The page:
- When youre having a conversation with your boss, you prefer to look at the wall, her shoes, or anywhere but directly into her eyes.
- Your co-workers say that you speak like a robot.
- Each item on your desk has a special place, and you dont like when the cleaning company rearranges it to dust.
- You are really good at math, or software coding, but struggle to succeed in other areas.
- You talk to your co-workers the same way you talk with your family and friends.
- During meetings, you find yourself making involuntary noises, like clearing your throat over and over.
- When talking with your boss, you have difficulty telling if he is happy with your performance or mad at you.
In addition, autistic individuals may exhibit extraordinary talents in visual skills, music, math, and art. And roughly 40 percent of autistic individuals have average or above-average intelligence.
If you experience these or similar symptoms of ASD, consult a doctor or mental-health professional for a formal autism evaluation and learn more about treatment options for autism symptoms in adults.
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How Autism Impacts Daily Life
One of the most surprising facts about autism is that it can affect people in different ways.
Individuals with autism have varying degrees of disability, which means that everyone experiences this condition differently.
One person could be non-verbal, whereas another person could have an intellectual disability.
Autism also impacts how someone learns, reacts to emotions, and interacts with other people.
Another surprising fact is that there are 10 times as many boys with autism as girls.
This means that 1 in 42 boys has autism, while 1 in 189 girls has autism.
This may be because testosterone causes the brain to grow more slowly during development, making it easier for autistic children to learn language skills later on in life.
There Are More New Job Opportunities Than Ever Before
Many large corporations have begun to see the value of hiring employees on the autism spectrum. The accounting firm Ernst & Young, for example, has a neurodiversity program that reaches out to autistic adults who have the math skills and focus others may lack. Other companies with autism-specific outreach programs include SAP and Ford.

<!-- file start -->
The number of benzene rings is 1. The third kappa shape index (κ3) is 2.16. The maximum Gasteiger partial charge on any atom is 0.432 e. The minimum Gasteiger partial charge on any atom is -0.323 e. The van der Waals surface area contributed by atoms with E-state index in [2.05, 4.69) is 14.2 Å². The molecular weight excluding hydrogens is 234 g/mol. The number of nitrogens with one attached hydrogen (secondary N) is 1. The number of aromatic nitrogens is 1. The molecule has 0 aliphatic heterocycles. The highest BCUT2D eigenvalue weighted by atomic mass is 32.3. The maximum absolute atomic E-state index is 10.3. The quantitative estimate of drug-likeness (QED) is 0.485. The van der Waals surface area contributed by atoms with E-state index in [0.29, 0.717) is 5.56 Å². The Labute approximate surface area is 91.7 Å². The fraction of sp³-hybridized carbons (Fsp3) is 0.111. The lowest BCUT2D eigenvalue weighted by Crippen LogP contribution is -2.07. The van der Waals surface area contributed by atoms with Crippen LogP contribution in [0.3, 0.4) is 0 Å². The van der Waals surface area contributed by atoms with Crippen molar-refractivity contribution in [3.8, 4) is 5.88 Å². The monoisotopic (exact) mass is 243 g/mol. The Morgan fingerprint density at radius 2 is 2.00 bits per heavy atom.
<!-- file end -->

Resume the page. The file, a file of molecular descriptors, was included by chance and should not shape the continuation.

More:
In addition, quite a few smaller companies are building their business around autistic strengths and abilities. Rising Tide is a carwash company in Florida that has attracted a lot of attention for its autism focus, but its by no means alone.
Its worthwhile keeping an eye on autism employment news, as opportunities are popping up all the time.
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How Common Is Autism Spectrum Disorder
Based on most recent CDC report, ASD is estimated to affect about 1 in 54 children, with boys being more likely to have ASD than girls. There were more than 5 million adults in the US, or 2.21% of the population, with ASD as of 2017. Government statistics suggest that the prevalence of ASD has risen 10% to 17% in recent years.
Recognizing The Signs And Symptoms Of Autism
Autism often presents by a childs third year and the symptoms are present throughout the childs lifetime. While symptoms can improve over time, this is often the result of early, aggressive intervention and therapeutic techniques designed to assist autistic individuals with social and communication skills.
Some symptoms may appear within the first few months after birth, but others may not make an appearance until twenty-four months of age or later.
Some children with autism experience development and milestones that are within normal ranges until around eighteen months to two years of age. At that point, new skills are no longer gained when they should be, and skills that have been developed may suddenly no longer be present.